From stepping on a scale every day to keeping a close eye on the fit of your jeans, there are many ways to assess how healthy your weight and size are. And the discussion about whether body mass index (BMI) or waist circumference or something entirely different is best continues, most recently reignited when this season’s Biggest Loser winner Rachel Fredrickson won with an alarmingly low BMI of 18 at 105 pounds.
Clear up the confusion and learn the latest on the benefits and drawbacks of the three most popular measurements to determine which is best for you.
Body Mass Index
The BMI is a standardized formula to determine the ratio between height and weight. BMI has been shown to be a fairly reliable indicator of body fat for most adults, though not for the elderly or those with a lot of muscle tone. “Healthy” BMI is considered to be from 19 to 25.
Best used for: “Body mass index is a quick way to categorize someone as underweight, normal weight, overweight, or obese,” says Mary Hartley, R.D., nutrition expert for DietsinReview.com.
A lot of people have very complicated relationships with the scale. Weight fluctuates naturally by a few pounds all the time based on a variety of factors including stress, hydration, menstruation, and even time of day, so daily weigh-ins can often fuel frustration and self-criticism instead of empowerment.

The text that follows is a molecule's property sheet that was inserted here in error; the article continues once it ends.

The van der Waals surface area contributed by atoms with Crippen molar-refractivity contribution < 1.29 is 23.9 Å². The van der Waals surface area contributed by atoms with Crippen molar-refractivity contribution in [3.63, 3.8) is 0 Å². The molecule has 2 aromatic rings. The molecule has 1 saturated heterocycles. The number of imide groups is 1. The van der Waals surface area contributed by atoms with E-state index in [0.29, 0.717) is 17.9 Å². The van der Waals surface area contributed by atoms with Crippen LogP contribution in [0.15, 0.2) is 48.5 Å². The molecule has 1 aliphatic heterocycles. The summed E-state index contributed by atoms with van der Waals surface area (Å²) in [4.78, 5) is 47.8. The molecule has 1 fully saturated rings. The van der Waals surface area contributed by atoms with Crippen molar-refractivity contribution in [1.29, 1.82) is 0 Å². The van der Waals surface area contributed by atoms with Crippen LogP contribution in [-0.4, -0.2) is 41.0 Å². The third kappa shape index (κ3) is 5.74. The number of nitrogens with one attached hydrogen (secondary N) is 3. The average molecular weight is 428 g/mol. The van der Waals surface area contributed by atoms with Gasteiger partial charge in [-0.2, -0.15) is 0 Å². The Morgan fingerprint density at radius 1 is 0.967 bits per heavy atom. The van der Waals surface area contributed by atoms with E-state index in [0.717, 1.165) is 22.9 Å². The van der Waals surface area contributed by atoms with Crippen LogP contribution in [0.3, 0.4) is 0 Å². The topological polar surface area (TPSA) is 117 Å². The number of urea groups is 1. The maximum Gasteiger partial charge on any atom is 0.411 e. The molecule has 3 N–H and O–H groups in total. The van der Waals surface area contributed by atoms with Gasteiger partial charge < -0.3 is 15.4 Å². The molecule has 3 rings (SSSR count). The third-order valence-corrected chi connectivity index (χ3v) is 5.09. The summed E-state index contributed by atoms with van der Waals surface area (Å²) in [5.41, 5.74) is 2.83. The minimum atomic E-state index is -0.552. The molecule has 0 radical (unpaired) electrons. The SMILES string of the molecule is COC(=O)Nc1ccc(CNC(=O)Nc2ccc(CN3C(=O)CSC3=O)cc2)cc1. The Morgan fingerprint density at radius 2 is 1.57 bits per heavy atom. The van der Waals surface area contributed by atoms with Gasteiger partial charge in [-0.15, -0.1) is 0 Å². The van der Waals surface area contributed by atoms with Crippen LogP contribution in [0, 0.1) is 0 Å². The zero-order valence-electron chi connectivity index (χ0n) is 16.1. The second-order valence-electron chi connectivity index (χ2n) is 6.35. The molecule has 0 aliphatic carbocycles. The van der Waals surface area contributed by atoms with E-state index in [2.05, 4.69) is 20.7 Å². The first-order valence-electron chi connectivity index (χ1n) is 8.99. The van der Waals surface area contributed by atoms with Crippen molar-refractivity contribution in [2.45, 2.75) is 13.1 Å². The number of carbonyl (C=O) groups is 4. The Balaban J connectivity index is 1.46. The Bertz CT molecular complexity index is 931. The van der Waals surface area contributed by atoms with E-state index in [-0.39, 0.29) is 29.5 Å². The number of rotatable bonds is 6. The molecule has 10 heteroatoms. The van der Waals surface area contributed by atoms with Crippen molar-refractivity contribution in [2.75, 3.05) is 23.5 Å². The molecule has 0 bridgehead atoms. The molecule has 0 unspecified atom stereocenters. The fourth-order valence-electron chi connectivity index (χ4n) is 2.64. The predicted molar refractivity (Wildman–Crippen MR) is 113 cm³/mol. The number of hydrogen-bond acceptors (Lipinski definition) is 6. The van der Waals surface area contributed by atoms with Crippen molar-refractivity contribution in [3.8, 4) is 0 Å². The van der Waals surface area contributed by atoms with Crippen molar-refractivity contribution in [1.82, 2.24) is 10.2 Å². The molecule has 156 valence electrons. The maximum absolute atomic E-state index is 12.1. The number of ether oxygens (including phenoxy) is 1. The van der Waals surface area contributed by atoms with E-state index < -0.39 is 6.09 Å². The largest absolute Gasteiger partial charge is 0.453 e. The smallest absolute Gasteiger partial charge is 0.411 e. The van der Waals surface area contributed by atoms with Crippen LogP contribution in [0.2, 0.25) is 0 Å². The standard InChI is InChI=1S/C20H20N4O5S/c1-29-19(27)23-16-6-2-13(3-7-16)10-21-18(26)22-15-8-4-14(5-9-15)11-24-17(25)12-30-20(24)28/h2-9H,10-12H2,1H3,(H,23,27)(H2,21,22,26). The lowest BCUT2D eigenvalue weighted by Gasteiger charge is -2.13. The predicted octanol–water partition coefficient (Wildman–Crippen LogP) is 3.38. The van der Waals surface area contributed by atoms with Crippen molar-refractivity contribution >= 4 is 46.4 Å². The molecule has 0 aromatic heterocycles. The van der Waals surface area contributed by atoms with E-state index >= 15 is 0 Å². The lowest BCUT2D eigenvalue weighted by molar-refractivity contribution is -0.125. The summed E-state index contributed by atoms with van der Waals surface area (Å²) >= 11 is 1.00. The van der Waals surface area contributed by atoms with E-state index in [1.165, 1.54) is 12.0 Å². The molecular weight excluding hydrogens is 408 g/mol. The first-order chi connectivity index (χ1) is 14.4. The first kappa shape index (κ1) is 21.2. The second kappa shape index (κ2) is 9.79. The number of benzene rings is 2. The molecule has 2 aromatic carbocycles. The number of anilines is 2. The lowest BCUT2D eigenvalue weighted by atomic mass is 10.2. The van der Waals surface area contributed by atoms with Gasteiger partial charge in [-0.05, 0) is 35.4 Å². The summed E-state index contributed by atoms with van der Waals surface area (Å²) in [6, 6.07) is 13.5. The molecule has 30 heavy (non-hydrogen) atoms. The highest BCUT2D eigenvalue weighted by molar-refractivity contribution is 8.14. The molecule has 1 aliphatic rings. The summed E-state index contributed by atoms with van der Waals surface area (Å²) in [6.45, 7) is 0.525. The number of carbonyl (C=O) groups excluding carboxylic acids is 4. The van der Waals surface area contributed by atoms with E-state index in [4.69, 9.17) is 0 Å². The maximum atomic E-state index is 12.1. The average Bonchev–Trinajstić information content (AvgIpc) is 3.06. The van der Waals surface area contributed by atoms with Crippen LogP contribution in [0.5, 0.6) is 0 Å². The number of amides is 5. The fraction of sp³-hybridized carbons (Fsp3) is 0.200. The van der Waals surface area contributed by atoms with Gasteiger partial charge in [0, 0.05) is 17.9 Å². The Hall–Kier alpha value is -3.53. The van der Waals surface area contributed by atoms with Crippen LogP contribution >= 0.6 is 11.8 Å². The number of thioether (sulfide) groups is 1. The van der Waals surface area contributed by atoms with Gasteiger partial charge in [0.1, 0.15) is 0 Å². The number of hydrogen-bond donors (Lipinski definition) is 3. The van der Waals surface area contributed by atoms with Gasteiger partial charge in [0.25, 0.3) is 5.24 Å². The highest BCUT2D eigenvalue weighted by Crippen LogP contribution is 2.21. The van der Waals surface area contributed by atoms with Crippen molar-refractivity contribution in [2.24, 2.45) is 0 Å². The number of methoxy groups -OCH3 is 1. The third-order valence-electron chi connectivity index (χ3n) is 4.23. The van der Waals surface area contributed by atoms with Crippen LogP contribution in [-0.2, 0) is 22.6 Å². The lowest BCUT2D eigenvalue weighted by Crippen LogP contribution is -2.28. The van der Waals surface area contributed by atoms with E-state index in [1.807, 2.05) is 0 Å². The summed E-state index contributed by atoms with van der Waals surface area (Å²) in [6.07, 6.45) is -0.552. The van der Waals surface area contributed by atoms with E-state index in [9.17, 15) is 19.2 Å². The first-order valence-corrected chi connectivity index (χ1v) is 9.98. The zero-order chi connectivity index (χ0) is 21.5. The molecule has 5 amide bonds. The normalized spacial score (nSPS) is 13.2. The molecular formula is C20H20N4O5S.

Best used for: Weekly or monthly check-ins for overall health and disease risk.
It doesn’t make sense to take a tape measure to your stomach more than every four to six weeks, and Hartley says every six months to one year is optimal. “Take measurements correctly, whether using a scale, measuring tape, calipers, or a sophisticated tech device,” she recommends. Your ideal waist size should be no more that half your height. For example, a five-foot-four-inch female should have a waist size of no more than 32 inches.
Best used for: Tracking changes during lifestyle modifications. Hitting the gym for some extra cardio and core work? Measurements every few months will be a great way to check your progress.
The Bottom Line
Knowing your numbers is an important first step in evaluating your health status and potential health risks, but ultimately there is no such thing as perfect numbers. Trust your body to find your own healthy set point with a balanced lifestyle of nutrition, physical activity (like strength training without weights), and positive relationships with others and yourself.
If taking measurements produces anxiety, negative judgments, or even depression, it’s obviously not beneficial. And “a continuous desire to obsessively check measurements may indicate a mental health problem,” Hartley says. You are worth so much more than the size of your jeans!
By Katie McGrath for DietsInReview.com